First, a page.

Long term variation in rainfall erosivity in Uruguay: a preliminary Fournier approach
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- Munka, C., Cruz, G. & Caffera, R.M. GeoJournal (2007) 70: 257. doi:10.1007/s10708-008-9139-7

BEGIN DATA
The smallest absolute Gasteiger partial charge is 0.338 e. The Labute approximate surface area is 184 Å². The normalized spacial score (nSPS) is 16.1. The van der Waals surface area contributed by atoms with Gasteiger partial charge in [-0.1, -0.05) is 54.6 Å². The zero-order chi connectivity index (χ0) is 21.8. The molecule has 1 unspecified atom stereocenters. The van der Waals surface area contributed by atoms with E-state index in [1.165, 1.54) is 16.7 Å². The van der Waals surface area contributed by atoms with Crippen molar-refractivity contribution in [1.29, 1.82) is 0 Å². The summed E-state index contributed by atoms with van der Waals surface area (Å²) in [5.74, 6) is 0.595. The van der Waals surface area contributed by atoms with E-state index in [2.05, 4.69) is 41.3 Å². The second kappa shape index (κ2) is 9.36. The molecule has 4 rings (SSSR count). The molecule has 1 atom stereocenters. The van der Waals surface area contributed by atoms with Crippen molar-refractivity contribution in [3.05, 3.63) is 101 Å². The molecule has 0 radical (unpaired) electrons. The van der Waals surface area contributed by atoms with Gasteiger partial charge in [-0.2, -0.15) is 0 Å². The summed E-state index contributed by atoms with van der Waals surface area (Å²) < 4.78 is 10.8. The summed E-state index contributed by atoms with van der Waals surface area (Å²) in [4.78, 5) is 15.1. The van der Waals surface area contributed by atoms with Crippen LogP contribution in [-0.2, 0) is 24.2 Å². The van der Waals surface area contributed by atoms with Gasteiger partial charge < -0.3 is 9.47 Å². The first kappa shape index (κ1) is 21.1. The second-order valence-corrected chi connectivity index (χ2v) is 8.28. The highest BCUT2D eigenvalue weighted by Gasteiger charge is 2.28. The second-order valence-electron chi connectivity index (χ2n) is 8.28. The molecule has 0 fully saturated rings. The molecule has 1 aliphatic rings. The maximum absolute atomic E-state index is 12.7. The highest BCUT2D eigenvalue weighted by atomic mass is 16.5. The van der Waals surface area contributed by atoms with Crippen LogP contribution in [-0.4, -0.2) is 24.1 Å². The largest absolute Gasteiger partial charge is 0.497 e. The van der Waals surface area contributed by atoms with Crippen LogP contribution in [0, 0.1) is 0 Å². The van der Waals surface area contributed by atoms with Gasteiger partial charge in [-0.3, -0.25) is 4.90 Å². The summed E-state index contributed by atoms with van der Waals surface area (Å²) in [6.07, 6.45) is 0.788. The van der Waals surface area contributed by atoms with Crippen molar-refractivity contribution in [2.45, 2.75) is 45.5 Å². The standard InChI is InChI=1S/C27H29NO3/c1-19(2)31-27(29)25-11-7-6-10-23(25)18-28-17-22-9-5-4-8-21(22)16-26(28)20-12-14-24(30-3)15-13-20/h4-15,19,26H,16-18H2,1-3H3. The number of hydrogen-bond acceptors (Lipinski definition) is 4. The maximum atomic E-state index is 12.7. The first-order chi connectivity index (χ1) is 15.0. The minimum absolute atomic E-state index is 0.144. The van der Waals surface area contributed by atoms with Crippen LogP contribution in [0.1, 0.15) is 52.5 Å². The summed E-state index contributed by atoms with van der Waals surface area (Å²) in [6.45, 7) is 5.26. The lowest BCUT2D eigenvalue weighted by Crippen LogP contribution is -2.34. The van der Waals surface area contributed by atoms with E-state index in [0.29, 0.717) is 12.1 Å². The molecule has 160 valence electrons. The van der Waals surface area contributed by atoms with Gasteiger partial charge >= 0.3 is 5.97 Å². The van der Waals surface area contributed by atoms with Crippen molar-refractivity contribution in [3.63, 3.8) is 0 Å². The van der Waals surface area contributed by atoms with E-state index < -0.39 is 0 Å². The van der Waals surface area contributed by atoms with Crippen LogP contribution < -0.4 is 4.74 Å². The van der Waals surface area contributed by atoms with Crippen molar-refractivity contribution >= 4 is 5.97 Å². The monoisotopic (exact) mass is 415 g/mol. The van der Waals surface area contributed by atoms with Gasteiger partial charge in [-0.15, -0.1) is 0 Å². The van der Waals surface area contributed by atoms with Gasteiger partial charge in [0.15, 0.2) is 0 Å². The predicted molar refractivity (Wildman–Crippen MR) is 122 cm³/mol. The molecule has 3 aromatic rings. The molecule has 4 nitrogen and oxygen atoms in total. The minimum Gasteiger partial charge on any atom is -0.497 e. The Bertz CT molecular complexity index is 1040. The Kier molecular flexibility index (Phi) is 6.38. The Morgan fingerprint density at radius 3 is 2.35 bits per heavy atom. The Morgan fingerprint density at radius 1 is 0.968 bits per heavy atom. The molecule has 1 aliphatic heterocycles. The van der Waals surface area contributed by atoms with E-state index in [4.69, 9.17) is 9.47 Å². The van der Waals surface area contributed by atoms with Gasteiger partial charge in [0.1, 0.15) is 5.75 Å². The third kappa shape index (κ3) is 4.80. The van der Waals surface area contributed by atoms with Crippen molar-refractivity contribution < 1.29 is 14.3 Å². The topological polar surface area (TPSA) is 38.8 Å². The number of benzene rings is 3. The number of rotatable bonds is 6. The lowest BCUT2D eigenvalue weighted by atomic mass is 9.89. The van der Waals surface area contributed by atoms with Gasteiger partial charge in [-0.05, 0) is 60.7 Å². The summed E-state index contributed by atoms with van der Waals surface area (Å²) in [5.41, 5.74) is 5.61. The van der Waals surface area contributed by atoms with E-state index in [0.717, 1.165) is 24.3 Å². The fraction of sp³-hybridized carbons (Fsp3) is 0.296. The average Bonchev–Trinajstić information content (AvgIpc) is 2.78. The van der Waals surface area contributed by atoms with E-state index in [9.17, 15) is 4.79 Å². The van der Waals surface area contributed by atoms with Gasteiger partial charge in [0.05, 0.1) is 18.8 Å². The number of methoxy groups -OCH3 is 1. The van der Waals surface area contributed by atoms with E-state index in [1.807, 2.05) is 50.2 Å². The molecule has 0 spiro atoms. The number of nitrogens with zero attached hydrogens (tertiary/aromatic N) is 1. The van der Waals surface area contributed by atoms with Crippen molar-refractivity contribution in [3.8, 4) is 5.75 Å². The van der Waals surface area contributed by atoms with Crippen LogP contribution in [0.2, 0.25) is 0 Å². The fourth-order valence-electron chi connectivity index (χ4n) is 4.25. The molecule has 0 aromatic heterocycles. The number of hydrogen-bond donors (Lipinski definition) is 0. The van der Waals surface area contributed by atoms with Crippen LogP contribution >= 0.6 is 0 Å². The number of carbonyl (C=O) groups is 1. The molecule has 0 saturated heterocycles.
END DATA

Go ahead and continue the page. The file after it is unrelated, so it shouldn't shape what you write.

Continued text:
In order to explore the consequences of precipitation increase on soil erosion in Uruguay, the monthly Fournier Index (FI) and the annual Modified Fournier Index (MFI) were developed as a preliminary approach, covering consecutive decadal periods from 1931 to 2000. Rainfall data were used from 13 stations distributed all over the country. MFI shows a decrease in the 1940s, an increase during the 1950s, then a little decrease during the 1960s and 1970s and an increase in the 1980s, remaining near these last values during the 1990s. FI behavior in July and October in the last two decades shows a decrease in the Northeast region of the country—the region with highest annual precipitation—and a slight increase over the Southeast—the region with the lowest annual precipitation and the only region with a winter rainfall maximum. For the core months of winter and early spring there is a decline in erosivity in the Northeast, but an increase in the Southeast. January shows erosivity decreasing in the South during the last two decades. In April there is a peak in precipitation variability all across the country. FI shows an early increase during the 1940s in the Northwest, and generally very low values during the 1970s, with the return of high values in the 1990s, especially in the Northern corner. Results pose a challenge in order to improve research on the erosion problem, since the main source of freshwater nationwide remains surface river flow, which is prone to higher turbidity problems in areas of high soil erosion.